This makes her, in many ways, an ideal celebrity interviewer. Where DeGeneres and Fallon often feel thirsty for celeb approval, Barrymore has already been an A-lister her whole life. Her relentless positivity feels more like compassion than appeasement. When she went long with McCurdy last fall, the former iCarly star quickly admitted that she had been in “press mode” but felt her “press wall” drop once Barrymore shared her own experiences growing up in the industry with a controlling mom. It’s immediately clear that McCurdy isn’t doling out canned answers but is reacting thoughtfully to the questions posed. It sets the interview apart from the other talk show appearances she did to promote her book and becomes The One To Watch.
But it isn’t only the celebrity interviews that make Drew unique. Watching a couple of full-length episodes in researching this story, it was surprising how little of the show is actually devoted to these interviews, and how much is simply “Drew Barrymore doing things.” The hour-long episodes often just have one interview, and the rest of the show is devoted to things like cooking segments, playing with her audience, or doing “Drew’s News”—often by herself. Of course, Barrymore is still a celebrity on her own, and the appeal of watching her navigate these segments carries much of the same appeal as watching her conduct an interview. In his email, Kurtz was quick to point out that one of the top three videos on the show’s TikTok page is a solo video of Barrymore explaining how a corded landline phone works. She is a movie star, after all, and the star quality is still present even when she’s on camera alone. And when the show started, she often had to be.
When Drew debuted in September 2020, it was produced under heavy COVID restrictions. The audience was virtual, as were (at least the majority of) her celebrity guests. Barrymore frequently had to fill the time by herself. While she did have in-person help—there were writers, of course, as well as the hilarious Ross Matthews—it was more or less Barrymore playing to screens. Not just TV screens, but laptops, iPads, and phones from day one. Kurtz touts Barrymore as a “pioneer” who “breaks up the antiquated daytime talk format and truly making it a 360 experience across all platforms.” People were obviously living on their smartphones before the pandemic, but the approach does feel tied to the (post-)COVID era.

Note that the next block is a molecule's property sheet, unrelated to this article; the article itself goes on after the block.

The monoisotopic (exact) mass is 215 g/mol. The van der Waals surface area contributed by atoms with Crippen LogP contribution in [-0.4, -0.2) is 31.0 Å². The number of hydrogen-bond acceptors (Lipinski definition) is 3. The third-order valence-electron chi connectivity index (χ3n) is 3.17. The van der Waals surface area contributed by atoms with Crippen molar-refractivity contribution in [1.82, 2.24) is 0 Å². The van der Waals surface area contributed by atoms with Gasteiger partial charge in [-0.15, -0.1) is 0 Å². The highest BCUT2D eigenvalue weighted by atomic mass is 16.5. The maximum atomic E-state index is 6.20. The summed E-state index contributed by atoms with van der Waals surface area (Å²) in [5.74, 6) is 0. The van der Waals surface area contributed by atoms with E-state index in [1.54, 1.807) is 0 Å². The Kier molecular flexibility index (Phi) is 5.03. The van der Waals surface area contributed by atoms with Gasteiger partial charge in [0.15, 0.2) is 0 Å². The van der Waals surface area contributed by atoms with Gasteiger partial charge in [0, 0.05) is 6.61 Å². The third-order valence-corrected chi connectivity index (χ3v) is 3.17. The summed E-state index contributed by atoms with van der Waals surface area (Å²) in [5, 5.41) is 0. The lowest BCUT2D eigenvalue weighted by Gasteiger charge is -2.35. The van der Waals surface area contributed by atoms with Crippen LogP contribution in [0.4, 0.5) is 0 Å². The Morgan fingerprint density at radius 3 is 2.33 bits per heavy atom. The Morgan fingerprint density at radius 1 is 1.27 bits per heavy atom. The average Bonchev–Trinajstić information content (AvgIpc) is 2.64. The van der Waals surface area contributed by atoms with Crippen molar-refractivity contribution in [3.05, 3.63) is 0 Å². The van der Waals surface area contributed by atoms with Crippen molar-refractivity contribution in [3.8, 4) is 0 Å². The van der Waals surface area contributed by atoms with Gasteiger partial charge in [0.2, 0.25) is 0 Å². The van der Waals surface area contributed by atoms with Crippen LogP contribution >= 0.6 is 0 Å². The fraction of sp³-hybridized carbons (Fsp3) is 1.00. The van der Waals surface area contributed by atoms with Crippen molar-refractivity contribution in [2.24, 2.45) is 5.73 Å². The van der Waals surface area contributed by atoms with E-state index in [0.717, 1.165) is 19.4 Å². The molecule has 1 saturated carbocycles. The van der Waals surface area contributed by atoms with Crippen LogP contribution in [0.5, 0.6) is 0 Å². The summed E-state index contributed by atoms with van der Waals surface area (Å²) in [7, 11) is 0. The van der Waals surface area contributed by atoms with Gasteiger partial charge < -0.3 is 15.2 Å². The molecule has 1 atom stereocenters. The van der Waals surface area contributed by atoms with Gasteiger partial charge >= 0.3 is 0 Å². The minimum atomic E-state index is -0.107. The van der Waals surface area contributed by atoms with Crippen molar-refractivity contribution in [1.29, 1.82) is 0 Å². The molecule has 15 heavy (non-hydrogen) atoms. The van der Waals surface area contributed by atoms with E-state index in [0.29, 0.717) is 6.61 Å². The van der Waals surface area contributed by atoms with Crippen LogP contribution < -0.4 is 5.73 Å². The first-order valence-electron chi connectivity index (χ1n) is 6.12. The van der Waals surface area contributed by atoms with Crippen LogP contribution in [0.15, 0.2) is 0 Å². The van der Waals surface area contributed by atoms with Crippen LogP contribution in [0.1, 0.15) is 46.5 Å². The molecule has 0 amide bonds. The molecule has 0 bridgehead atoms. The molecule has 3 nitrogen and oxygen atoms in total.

Drew is hardly the first talk show to recognize the opportunities of digital media—Kelly Clarkson’s “Kellyoke” segment, Fallon’s “Wheel Of Musical Impressions,” and James Corden’s “Carpool Karaoke” all come to mind as bits that reliably go viral. But none of them convey the spontaneity of Barrymore’s most famous moments. Ultimately, that’s why Drew has carved out its place as the talk show that people talk about. The show is often bizarre and surreal, strikingly reminding us that Barrymore doesn’t live in the same reality as the rest of us. But she always seems real.
No matter what kind of screen they’re watching on, an audience can smell inauthenticity from 3,000 miles away. Ellen DeGeneres, who picked up the daytime crown when Winfrey’s show ended in 2011, built an empire on a sandy foundation of kindness that came crashing down shortly before her show ended last year. But kindness is different than compassion, and Barrymore has been demonstrably compassionate. (While we can never completely knows what goes on behind the scenes, her recent decision to bow out of the MTV Movie & TV Awards in support of the writers’ strike stands in stark contrast to the reported conditions backstage at Ellen.) Which is all to say: In a media climate that feels supremely focus-grouped and rehearsed, these few moments of genuine connection catch our attention. And more often than not, we want to share them.